Scientists call for research on geoengineering scheme to block sunlight

Jeremy Hance
January 27, 2010

The idea goes something like this: nations would send megatons of light-scattering aerosol particles into the globe's upper atmosphere, significantly reducing sunlight reaching the earth and thereby immediately cooling the Earth. While the idea may sound like science-fiction—or desperate, depending on your opinion—researchers writing in Science say that it may be one of the best ways to lower the Earth's temperature. They argue that international research and field testing of the idea, known as solar-radiation management (SRM), should begin immediately.

"Solar-radiation management may be the only human response that can fend off rapid and high-consequence climate change impacts. The risks of not doing research outweigh the risks of doing it," says co-author David Keith, director of the Institute for Sustainable Energy, Environment and Economy's energy and environmental systems group and a professor in the Schulich School of Engineering.

The researchers fear that if international research does not start soon, nations may begin researching and testing the idea unilaterally, thereby increasing the risk that down the road a rogue nation will begin SRM without the consent of others.

In the opinion-piece, the scientists say that an international research budget of 10 million should begin now and grow to 1 billion by 2020.

However, the authors add that SRM technology should not be considered a cure-all: nations would still need to make big cuts in their greenhouse gas emissions to avoid climate disaster.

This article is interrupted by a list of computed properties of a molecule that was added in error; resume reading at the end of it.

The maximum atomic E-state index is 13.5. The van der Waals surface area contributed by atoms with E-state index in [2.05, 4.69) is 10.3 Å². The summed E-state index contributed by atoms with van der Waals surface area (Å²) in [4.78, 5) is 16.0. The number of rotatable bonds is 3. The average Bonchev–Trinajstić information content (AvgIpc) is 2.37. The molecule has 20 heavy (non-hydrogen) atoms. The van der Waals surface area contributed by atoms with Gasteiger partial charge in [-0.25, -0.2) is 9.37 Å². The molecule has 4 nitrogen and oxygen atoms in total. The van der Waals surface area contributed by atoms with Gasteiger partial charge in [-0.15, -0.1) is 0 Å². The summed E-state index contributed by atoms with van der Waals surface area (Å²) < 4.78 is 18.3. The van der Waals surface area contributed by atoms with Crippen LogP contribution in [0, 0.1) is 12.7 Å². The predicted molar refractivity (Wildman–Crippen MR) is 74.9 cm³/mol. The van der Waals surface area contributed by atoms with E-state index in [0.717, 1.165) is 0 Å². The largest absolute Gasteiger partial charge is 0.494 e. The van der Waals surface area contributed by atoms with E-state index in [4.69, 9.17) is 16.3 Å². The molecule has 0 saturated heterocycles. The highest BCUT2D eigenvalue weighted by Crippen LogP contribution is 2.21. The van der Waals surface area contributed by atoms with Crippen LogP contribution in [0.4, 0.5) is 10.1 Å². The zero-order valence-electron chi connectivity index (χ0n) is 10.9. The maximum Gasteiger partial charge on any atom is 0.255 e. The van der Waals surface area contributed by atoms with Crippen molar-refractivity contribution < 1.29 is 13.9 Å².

"We must develop the capability to do SRM in a manner that complements such cuts, while managing the associated environmental and political risks," the authors write, adding that, "the two are not in opposition. We are currently doing neither; action is urgently needed on both."

One clear benefit of SRM is that it would begin cooling of the Earth immediately, whereas large cuts in greenhouse gas emissions will take many decades before the climate responds, since time is required for CO2 already in the atmosphere to break down.

While SRM is seen by many as the 'safest' and cheapest of the geoengineering proposals to date, there are risks, including a decrease in precipitation and evaporation. In addition, the effects of SRM would likely not occur consistently over the whole planet.

"If the world relies solely on SRM to limit (global) warming, these problems will eventually pose risks as large as those from uncontrolled emissions," the researchers write.

The writers say that only further research and small-scale tests would allow scientists to understand the risks and benefits of SRM more fully.

"If SRM proves to be unworkable or poses unacceptable risks, the sooner we know the less moral hazard it poses; if it is effective, we gain a useful additional tool to limit climate damages," they write.

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Jeremy Hance
mongabay.com (January 27, 2010).

Scientists call for research on geoengineering scheme to block sunlight.